After lunch we drove for nearly an hour to University Town, a sprawling suburban complex where several universities are located. I spoke to an audience of undergraduate and graduate students and faculty at the Law School of the South China University of Technology (SCUT). I was greeted by Hongyi Ge, dean of the law school, who had tea with me, Ed Dunn, and Megan, the consulate’s terrific interpreter. Dean Hongyi was particularly proud of the fact that the law school had not one, but two, environmental law professors, who he introduced to us. SCUT’s law school has an intellectual property center and they proudly displayed their moot court room. They have started a legal clinic that does not have any specific specialty yet. After I gave my lecture about global environmental law, Dean Hongyi hosted a dinner in our honor at an excellent restaurant owned by the university.
On Wednesday morning I flew to Dalian, a beautiful coastal city in northeastern China just across the Yellow Sea from Pyongyang, North Korea. It is famous for being the site of the Siege of Port Arthur, an important battle during the Russo-Japanese War in 1904. I was met at the airport by a Yu Li, a cultural assistant from the U.S. consulate in Shenyang. We checked into the Bayshore Hotel, a sail-shaped building on the oceanfront that mimics the design of the famous Burj Al Arab hotel in Dubai. After a brief rest we went to the Dalian Maritime University Law School where I gave a presentation on global environmental law. Dalian is the home of China’s largest shipyard and the law school specializes in maritime law. I met Lixon Han, director of the maritime law department of the school, who had previously visited at Tulane Law School. After my talk, which I adjusted to focus more on marine pollution issues, the law school hosted us for dinner at a local Korean barbeque restaurant.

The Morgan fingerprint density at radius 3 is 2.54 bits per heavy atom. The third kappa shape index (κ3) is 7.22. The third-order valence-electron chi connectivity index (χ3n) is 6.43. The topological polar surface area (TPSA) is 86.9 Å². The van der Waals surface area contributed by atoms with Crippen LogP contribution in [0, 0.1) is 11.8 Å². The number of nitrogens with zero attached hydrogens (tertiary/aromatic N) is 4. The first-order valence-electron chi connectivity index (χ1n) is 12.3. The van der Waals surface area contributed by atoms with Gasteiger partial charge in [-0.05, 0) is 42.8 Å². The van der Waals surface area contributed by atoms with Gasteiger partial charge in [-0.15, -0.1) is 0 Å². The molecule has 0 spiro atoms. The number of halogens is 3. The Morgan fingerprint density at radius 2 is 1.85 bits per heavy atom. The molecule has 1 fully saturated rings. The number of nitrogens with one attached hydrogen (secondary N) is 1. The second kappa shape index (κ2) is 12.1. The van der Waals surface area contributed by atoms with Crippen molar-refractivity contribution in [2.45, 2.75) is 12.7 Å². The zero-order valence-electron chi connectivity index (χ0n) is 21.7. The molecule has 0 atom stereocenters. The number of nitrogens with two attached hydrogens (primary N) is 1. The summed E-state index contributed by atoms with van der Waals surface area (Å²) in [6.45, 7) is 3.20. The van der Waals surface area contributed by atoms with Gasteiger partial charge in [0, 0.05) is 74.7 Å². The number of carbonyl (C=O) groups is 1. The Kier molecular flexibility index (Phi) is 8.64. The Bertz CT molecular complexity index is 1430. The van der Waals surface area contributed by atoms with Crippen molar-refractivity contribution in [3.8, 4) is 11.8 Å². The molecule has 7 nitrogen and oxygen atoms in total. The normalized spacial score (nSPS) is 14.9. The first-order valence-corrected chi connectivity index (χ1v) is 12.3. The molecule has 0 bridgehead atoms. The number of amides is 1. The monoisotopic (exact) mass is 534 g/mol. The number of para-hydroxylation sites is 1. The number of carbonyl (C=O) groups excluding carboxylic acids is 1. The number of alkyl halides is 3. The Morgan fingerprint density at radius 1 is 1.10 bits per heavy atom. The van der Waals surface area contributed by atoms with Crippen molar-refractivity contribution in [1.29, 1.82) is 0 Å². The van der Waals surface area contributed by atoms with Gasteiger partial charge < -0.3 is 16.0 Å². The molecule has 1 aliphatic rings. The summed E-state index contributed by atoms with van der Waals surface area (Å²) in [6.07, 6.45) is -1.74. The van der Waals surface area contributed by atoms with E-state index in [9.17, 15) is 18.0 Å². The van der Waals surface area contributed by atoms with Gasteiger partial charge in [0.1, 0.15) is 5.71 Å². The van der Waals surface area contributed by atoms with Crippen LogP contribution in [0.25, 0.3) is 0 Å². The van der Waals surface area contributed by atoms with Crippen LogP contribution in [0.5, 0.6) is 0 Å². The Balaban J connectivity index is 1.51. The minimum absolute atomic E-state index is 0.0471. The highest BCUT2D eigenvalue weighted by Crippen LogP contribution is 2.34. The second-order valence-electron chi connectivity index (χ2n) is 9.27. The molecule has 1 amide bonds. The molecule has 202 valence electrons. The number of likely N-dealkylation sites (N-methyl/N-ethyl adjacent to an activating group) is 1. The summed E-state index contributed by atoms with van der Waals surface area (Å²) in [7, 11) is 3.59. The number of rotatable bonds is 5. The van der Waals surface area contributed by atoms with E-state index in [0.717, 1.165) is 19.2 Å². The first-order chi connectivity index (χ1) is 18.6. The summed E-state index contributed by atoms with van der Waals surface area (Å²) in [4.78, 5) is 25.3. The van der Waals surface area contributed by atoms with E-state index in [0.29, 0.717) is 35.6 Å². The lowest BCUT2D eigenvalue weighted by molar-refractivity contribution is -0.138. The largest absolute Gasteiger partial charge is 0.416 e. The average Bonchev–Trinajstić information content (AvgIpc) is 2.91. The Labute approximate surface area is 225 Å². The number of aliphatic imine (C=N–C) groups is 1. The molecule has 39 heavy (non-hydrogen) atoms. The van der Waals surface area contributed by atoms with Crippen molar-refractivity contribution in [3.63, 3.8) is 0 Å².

On Thursday morning I spoke about climate change at the Dalian Academy of Environmental Science. Huang Jian Hui, deputy director of the Dalian Environmental Protection Bureau, and Xia Jin, chief engineer for the Dalian Municipal Design & Research Institute of Environmental Science met us when we arrived at the school. My talk sparked a lively discussion concerning what China’s role should be in a post-Kyoto regime to control emissions of GHGs. Some of the faculty in the audience questioned whether climate change was real and whether it was caused by human activity, but most of the discussion focused on what could be done to respond to the problem. The audience seemed particularly interested in hearing about how the Obama administration is changing U.S. climate policy and moving to establish a national program to control GHG emissions, something that should greatly enhance our bargaining position in Copenhagen. After lunch at the university, Yu Li and our driver took me on a tour of the waterfront and up the coastline northeast from Dalian. I then flew back to Beijing on Thursday afternoon.
On Saturday I spoke at the Ministry of Environmental Protection (MEP) in Beijing to a group of fifty directors and leading officials from Chinese environmental protection bureaus. The group, which came from 21 provinces of China, was at the MEP for a weekend training session. I was the first speaker after the opening ceremonies and I spoke for 90 minutes on enforcement and environmental federalism, followed by a half hour of questions and discussion. This group was really engaged in the topic and we had a great question and answer session covering a wide range of topics including civil and criminal enforcement, recovery of natural resource damages, obstacles to regulation, citizen suits and permit fees.
During the second week of my China trip I will be speaking in Beijing at Tsinghua University and the China University of Political Science and Law before leaving for Chongqing, Shanghai and Suzhou.